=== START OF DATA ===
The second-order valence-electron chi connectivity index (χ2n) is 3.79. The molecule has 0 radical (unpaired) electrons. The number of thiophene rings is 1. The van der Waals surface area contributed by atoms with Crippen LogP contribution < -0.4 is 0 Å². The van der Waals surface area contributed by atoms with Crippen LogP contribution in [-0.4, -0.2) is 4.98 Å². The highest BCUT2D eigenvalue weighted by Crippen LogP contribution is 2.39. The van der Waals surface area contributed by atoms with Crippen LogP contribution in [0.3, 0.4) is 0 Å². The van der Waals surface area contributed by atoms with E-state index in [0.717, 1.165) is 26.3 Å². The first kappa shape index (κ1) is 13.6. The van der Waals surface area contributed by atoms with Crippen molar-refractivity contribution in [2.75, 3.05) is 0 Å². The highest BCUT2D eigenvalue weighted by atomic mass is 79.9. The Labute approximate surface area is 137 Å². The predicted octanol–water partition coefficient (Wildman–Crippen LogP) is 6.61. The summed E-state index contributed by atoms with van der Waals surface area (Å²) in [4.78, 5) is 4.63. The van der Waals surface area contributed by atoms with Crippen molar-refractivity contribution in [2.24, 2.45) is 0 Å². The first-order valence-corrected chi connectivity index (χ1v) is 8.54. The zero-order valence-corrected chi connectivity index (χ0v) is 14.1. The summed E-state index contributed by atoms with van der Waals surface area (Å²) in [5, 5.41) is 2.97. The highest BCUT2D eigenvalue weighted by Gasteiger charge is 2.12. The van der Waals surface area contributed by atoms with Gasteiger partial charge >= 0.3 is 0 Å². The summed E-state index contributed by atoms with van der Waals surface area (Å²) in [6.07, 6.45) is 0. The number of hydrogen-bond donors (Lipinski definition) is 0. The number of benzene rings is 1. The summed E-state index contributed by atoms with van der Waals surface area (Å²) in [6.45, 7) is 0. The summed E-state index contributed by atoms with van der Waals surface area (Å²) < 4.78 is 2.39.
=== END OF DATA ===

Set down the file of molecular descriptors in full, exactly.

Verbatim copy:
The second-order valence-electron chi connectivity index (χ2n) is 3.79. The molecule has 0 radical (unpaired) electrons. The number of thiophene rings is 1. The van der Waals surface area contributed by atoms with Crippen LogP contribution < -0.4 is 0 Å². The van der Waals surface area contributed by atoms with Crippen LogP contribution in [-0.4, -0.2) is 4.98 Å². The highest BCUT2D eigenvalue weighted by Crippen LogP contribution is 2.39. The van der Waals surface area contributed by atoms with Crippen LogP contribution in [0.3, 0.4) is 0 Å². The van der Waals surface area contributed by atoms with E-state index in [0.717, 1.165) is 26.3 Å². The first kappa shape index (κ1) is 13.6. The van der Waals surface area contributed by atoms with Crippen molar-refractivity contribution in [2.75, 3.05) is 0 Å². The highest BCUT2D eigenvalue weighted by atomic mass is 79.9. The Labute approximate surface area is 137 Å². The predicted octanol–water partition coefficient (Wildman–Crippen LogP) is 6.61. The summed E-state index contributed by atoms with van der Waals surface area (Å²) in [4.78, 5) is 4.63. The van der Waals surface area contributed by atoms with Crippen molar-refractivity contribution in [2.24, 2.45) is 0 Å². The first-order valence-corrected chi connectivity index (χ1v) is 8.54. The zero-order valence-corrected chi connectivity index (χ0v) is 14.1. The summed E-state index contributed by atoms with van der Waals surface area (Å²) in [5, 5.41) is 2.97. The highest BCUT2D eigenvalue weighted by Gasteiger charge is 2.12. The van der Waals surface area contributed by atoms with Gasteiger partial charge >= 0.3 is 0 Å². The summed E-state index contributed by atoms with van der Waals surface area (Å²) in [6.07, 6.45) is 0. The number of hydrogen-bond donors (Lipinski definition) is 0. The number of benzene rings is 1. The summed E-state index contributed by atoms with van der Waals surface area (Å²) in [6.45, 7) is 0. The summed E-state index contributed by atoms with van der Waals surface area (Å²) < 4.78 is 2.39.